I love France #23: Basilica of Saint-Denis


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Last week, as part of the Weekly Photo Challenge, I posted a picture taken recently in the Cathedral Basilica of Saint-Denis, very close to Paris. As this picture received lots of views and comments, I thought the time had come to dedicate a whole post to this gorgeous edifice.

The Cathedral Basilica of Saint Denis (French: Cathédrale royale de Saint-Denis, or simply Basilique Saint-Denis, previously the Abbaye de Saint-Denis) is a large medieval abbey church in the commune of Saint-Denis, now a northern suburb of Paris. The abbey church was created a cathedral in 1966 and is the seat of the Bishop of Saint-Denis, Pascal Michel Ghislain Delannoy. The building is of unique importance historically and architecturally.

The site originated as a Gallo-Roman cemetery, in late Roman times – the archeological remains still lie beneath the cathedral; the people buried there seem to have had a faith that was a mix of Christian and pre-Christian beliefs and practices. Around 475 St. Genevieve purchased some of the land and built a church. In the 7th century, the earlier church was replaced by a much grander construction, on the orders of Dagobert I; it is claimed that Dagobert also moved the body of Saint Denis, a patron saint of France, to the building.

According to legend, Saint Denis was the first bishop of Paris. Legend says that he was decapitated on the Hill of Montmartre. To account for his tomb being at Saint Denis, several miles away, legend states that Denis carried his head to the site of the current church, thereby indicating where he wanted to be buried.

The Basilica of St Denis is an architectural landmark as it was the first major structure of which a substantial part was designed and built in the Gothic style. Both stylistically and structurally it heralded the change from Romanesque architecture to Gothic architecture. Before the term “Gothic” came into common use, it was known as the “French Style” (Opus Francigenum).

As it now stands, the church is a large cruciform building of “basilica” form, that is, it has a central nave with lower aisles and clerestory windows. It has an additional aisle on the northern side formed of a row of chapels.

I really love the effects on this picture:
first the building does not look straight, though it is,
and you can see the light filtered by the stain glass windows.
More of this below!

Dagobert I, the king of the Franks (reigned 628 to 637), refounded the church as the Abbey of Saint Denis, a Benedictine monastery. Dagobert also commissioned a new shrine to house the saint’s remains.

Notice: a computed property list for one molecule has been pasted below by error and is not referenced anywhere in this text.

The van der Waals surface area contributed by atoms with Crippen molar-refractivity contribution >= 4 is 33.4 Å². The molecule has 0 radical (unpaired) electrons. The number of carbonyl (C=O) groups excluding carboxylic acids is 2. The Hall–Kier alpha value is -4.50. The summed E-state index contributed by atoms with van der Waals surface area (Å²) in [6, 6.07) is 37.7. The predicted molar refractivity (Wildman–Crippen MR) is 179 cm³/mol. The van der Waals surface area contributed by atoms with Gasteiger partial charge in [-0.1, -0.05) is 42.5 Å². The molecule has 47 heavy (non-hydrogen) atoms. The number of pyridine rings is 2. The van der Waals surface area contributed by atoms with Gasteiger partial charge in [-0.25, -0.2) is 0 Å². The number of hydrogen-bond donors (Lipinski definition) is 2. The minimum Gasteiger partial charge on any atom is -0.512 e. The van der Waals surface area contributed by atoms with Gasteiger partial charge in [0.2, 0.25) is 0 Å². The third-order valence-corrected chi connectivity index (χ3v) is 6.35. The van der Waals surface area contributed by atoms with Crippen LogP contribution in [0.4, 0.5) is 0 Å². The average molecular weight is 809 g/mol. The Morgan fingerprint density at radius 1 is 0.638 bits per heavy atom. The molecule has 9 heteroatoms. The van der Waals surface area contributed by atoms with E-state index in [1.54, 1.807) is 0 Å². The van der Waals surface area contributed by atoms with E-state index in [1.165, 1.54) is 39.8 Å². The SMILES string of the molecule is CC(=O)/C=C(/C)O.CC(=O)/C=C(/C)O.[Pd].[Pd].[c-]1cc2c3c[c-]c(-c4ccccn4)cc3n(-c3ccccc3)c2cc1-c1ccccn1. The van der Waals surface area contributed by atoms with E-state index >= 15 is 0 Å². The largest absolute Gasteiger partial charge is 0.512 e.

Abbot Suger (circa 1081-1151), friend and confidant of French kings and Abbot of St Denis from 1122, began work around 1135 on the rebuilding and enlarging of the abbey.

The basilica retains stained glass of many periods, although most of the panels from Suger’s time have been removed for long-term conservation and replaced with photographic transparencies.

Isn’t that amazing how the light filtered through the stained glass windows
brings colors and warmth to the building?

The church became a place of pilgrimage and the burial place of the French Kings, nearly every king from the 10th to the 18th centuries being buried there, as well as many from the previous centuries. (It was not used for the coronations of kings, this role being designated to the Cathedral of Reims; however, queens were commonly crowned there.) “Saint-Denis” soon became the abbey church of a growing monastic complex. In the 12th century the Abbot Suger rebuilt portions of the abbey church using innovative structural and decorative features that were drawn from a number of other sources. In doing so, he is said to have created the first truly Gothic building.

Just a few people buried there.
There are many more, you can see the full list here.

The abbey is where the kings of France and their families were buried for centuries and is therefore often referred to as the “royal necropolis of France”. All but three of the monarchs of France from the 10th century until 1789 have their remains here. Some monarchs, like Clovis I (465-511), were not originally buried at this site. The remains of Clovis I were exhumed from the despoiled Abbey of St Genevieve which he founded.

The abbey church contains some fine examples of cadaver tombs. The effigies of many of the kings and queens are on their tombs, but during the French Revolution, these tombs were opened by workers under orders from revolutionary officials. The bodies were removed and dumped in two large pits nearby and dissolved with lime. Archaeologist Alexandre Lenoir saved many of the monuments from the same revolutionary officials by claiming them as artworks for his Museum of French Monuments.

The bodies of the beheaded King Louis XVI, his wife Marie Antoinette of Austria, and his sister Madame Élisabeth were not initially buried in Saint-Denis, but rather in the churchyard of the Madeleine.

These are 3 pictures of the same tombs.
The animals, lions, are dogs, at the feet of the royal couples,
are said to symbolize their faithfulness to each other.

Lots of the most important tombs have 2 levels:
on the upper level the monarchs are represented kneeling in court dress,
while on the lower level, they are shown lying naked in the rigidity of death.
One could also interpret the 2nd level
as representing the couple in the heavenly court:
this makes sense if one keeps in mind
that these royalties,
afraid of not appearing at their best on Judgment day,
wanted to be buried near Saint Denis
to benefit form his intercession.

Other examples:

Bertrada of Laon, also called Bertha Broadfoot

Louis XII and Anne de Bretagne,
with the 12 Apostles around the tomb

Detail: John the Apostle

Henri II and Catherine de Médicis



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